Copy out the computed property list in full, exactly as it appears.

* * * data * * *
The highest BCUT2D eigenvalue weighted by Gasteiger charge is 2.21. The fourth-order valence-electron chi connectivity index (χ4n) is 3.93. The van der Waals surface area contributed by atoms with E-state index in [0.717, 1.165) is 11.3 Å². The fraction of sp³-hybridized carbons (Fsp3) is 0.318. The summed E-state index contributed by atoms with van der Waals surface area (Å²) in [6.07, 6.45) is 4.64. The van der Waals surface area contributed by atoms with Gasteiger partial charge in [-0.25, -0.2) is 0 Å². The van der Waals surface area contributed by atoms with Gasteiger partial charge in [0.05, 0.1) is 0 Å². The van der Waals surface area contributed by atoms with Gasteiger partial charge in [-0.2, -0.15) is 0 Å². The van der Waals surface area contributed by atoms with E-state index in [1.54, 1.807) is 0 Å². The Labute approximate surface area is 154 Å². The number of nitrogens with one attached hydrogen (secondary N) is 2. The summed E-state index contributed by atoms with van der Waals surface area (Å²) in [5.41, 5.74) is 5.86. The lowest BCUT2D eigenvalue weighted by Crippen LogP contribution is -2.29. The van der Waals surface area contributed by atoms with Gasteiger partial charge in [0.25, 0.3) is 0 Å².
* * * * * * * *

The highest BCUT2D eigenvalue weighted by Gasteiger charge is 2.21. The fourth-order valence-electron chi connectivity index (χ4n) is 3.93. The van der Waals surface area contributed by atoms with E-state index in [0.717, 1.165) is 11.3 Å². The fraction of sp³-hybridized carbons (Fsp3) is 0.318. The summed E-state index contributed by atoms with van der Waals surface area (Å²) in [6.07, 6.45) is 4.64. The van der Waals surface area contributed by atoms with Gasteiger partial charge in [-0.25, -0.2) is 0 Å². The van der Waals surface area contributed by atoms with Gasteiger partial charge in [0.05, 0.1) is 0 Å². The van der Waals surface area contributed by atoms with Gasteiger partial charge in [-0.2, -0.15) is 0 Å². The van der Waals surface area contributed by atoms with E-state index in [1.54, 1.807) is 0 Å². The Labute approximate surface area is 154 Å². The number of nitrogens with one attached hydrogen (secondary N) is 2. The summed E-state index contributed by atoms with van der Waals surface area (Å²) in [5.41, 5.74) is 5.86. The lowest BCUT2D eigenvalue weighted by Crippen LogP contribution is -2.29. The van der Waals surface area contributed by atoms with Gasteiger partial charge in [0.25, 0.3) is 0 Å².